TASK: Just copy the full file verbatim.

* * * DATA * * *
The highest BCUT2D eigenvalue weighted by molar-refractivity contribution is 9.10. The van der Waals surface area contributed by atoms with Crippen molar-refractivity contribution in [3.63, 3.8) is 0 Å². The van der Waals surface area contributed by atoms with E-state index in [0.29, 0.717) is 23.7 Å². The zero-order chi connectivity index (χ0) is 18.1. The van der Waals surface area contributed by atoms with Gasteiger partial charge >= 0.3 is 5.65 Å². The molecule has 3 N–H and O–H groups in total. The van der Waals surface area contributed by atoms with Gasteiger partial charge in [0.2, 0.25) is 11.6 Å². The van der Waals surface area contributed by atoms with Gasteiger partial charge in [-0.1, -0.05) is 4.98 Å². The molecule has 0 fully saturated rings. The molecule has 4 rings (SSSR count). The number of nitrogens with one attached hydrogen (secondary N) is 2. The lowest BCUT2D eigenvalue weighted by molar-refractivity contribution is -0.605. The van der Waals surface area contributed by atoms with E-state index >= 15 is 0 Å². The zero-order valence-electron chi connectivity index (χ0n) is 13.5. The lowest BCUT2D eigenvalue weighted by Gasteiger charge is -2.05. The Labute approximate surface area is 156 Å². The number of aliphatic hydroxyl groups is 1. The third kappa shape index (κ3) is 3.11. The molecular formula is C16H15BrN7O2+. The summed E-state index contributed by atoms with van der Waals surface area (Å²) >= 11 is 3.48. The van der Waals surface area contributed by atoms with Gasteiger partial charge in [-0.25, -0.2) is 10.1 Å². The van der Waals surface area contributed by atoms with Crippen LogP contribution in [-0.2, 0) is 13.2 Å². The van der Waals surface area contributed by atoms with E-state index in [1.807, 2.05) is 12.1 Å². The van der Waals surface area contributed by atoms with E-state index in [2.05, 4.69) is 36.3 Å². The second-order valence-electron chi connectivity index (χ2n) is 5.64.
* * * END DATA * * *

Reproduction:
The highest BCUT2D eigenvalue weighted by molar-refractivity contribution is 9.10. The van der Waals surface area contributed by atoms with Crippen molar-refractivity contribution in [3.63, 3.8) is 0 Å². The van der Waals surface area contributed by atoms with E-state index in [0.29, 0.717) is 23.7 Å². The zero-order chi connectivity index (χ0) is 18.1. The van der Waals surface area contributed by atoms with Gasteiger partial charge >= 0.3 is 5.65 Å². The molecule has 3 N–H and O–H groups in total. The van der Waals surface area contributed by atoms with Gasteiger partial charge in [0.2, 0.25) is 11.6 Å². The van der Waals surface area contributed by atoms with Gasteiger partial charge in [-0.1, -0.05) is 4.98 Å². The molecule has 0 fully saturated rings. The molecule has 4 rings (SSSR count). The number of nitrogens with one attached hydrogen (secondary N) is 2. The lowest BCUT2D eigenvalue weighted by molar-refractivity contribution is -0.605. The van der Waals surface area contributed by atoms with E-state index >= 15 is 0 Å². The zero-order valence-electron chi connectivity index (χ0n) is 13.5. The lowest BCUT2D eigenvalue weighted by Gasteiger charge is -2.05. The Labute approximate surface area is 156 Å². The number of aliphatic hydroxyl groups is 1. The third kappa shape index (κ3) is 3.11. The molecular formula is C16H15BrN7O2+. The summed E-state index contributed by atoms with van der Waals surface area (Å²) >= 11 is 3.48. The van der Waals surface area contributed by atoms with Gasteiger partial charge in [-0.25, -0.2) is 10.1 Å². The van der Waals surface area contributed by atoms with Crippen LogP contribution in [-0.2, 0) is 13.2 Å². The van der Waals surface area contributed by atoms with E-state index in [1.807, 2.05) is 12.1 Å². The van der Waals surface area contributed by atoms with E-state index in [2.05, 4.69) is 36.3 Å². The second-order valence-electron chi connectivity index (χ2n) is 5.64.